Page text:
Friday, May 13, 2016

#CUESteamPunk! Robotics in the ELA Classroom

With anything in life, time can seem to slip by and before we know it, it is the end of the school year and time for reflection.

This year has been one of a kind for me...Our family has grown, took some time for myself and family, but still continued to grow as an educator. This year, I threw out my "traditional" plans and organized by what my students needed and wanted. 

We began the year with learning the tech needed to be successful throughout the year. We did this through discovery, team building, and developing a class culture of trust. Units were planned, but individual lessons were typically planned the day or night before. I brought in new tech and tools, both traditional and digital and one of the most exciting was the opportunity to learn, explore, and create with the help from CUE

I signed up for the opportunity to use the CUE Steampunk labs with my English language arts (ELA) students. I wanted to explore how STEM and STEAM should and need to be applied and integrated into ELA. Currently, I have added other aspects of STEM into class, but hadn't the opportunity for robotics....yet.

Then December 14th....Spheros from CUE entered my classroom. My students thought it was dangerous material as it came in its yellow hard case...which of course caught their interest even more! I had them before they even knew what we were going to do! That afternoon, with some high school's help, we mapped out the Sphero Driving Course for the next day.

We were equipped with five Spheros and five iPads, which equaled TONS of FUN! Students were broken into groups to master eight driving courses to earn their license. Their license was needed to continue the rest of the week's Sphero challenges to show that students A. Could handle Sphero driving basics, B. Do some coding, C. Be responsible with the Spheros.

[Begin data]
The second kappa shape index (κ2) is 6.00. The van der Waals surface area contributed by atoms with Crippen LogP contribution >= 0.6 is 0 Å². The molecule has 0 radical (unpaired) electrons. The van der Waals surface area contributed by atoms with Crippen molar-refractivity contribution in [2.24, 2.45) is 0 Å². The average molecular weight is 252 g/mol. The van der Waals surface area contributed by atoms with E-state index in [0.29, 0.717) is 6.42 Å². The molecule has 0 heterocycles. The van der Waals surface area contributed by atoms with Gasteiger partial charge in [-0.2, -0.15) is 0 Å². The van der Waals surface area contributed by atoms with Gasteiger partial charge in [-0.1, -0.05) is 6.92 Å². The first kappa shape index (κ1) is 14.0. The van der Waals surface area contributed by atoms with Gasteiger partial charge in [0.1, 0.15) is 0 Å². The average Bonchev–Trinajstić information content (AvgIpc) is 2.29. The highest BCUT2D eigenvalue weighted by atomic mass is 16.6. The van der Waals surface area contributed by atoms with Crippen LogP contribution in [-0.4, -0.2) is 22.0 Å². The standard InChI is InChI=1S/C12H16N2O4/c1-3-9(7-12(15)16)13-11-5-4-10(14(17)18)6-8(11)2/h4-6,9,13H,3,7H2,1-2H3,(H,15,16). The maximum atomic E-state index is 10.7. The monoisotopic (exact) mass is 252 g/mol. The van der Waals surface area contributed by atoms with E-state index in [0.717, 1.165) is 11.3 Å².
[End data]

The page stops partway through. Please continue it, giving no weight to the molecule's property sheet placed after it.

After their driving lessons and test, students then blogged about their driving experiences.

I should mention that the Spheros came the week before our school was having finals and heading to winter break. So what shall we do?! Spheros for finals! I searched the Sphero SPRK Lightening Lab for something "cool" and yet ELA infused for finals. I found the Sphero Assistive Device lesson

Instead of a traditional ELA final, students of the Duckpond imagined that their best friend was in an accident and could no longer rely on their hearing. It was their job to research challenges of deaf and hard-of-hearing, program the Sphero to alert their friend in three types of emergencies, design a plan, test it, blueprint the Sphero's path, and reflect on the process. 

It was AWESOME. The final was so great that students asked for more. Jaiden, a student in my first period said, "That was the most challenging, but fun final ever!" You can't beat that response! So I went to our Parent Teacher Club (PTC) to ask for a class set of Spheros. Armed with the video below, student work, connections to standards, and my principal's support....the PTC couldn't and didn't turn me down! A class set is now in the Duckpond's tool box! Lesson designs have begun for next year!

As if working with Spheros wasn't #EduAWESOME enough, CUE sent me Dash and Dot to play with! I have had to opportunity to play with Dash and Dot with our OJUSD Tech Committee, and I was already sold on Spheros. However, after truly spending some quality time with Dash and Dot, now I want to add these guys to our class repertoire! 

These little guys can be programed to do different things, "talk", dance, and more! I know these guys are suggested for elementary students, but so much can be learned with them and then move up with Spheros. Students can have Dash "map out" the travels of Juan de Pareja of Buck from our novels, tell stories with movement, and I am sure tons that my students can and would come up with. 

Robotics and other tech tools don't have to be isolated into a computer or programing class. Students need exposure and access in any and all classes. These tools not only spark interest in new subject matters for students, but also engages and inspires them for more. Many of my students after "playing" with the robots have begun looking into getting their own robot for home use or coding games online. A small group of students even expanded their Genius Hour project to attempting to build their own version of a Sphero.

STEM and STEAM can and should be integrated throughout curriculum and grade levels. I can't wait to expand my lessons and students yearning for knowledge with robotics. I have even had a student volunteers to run a Sphero coding club! 

Learning at its best is when it is viewed or felt like play and student directed. Thank you CUE Steam Punk for showing me and my students just this. 

Can't wait to learn and share more!

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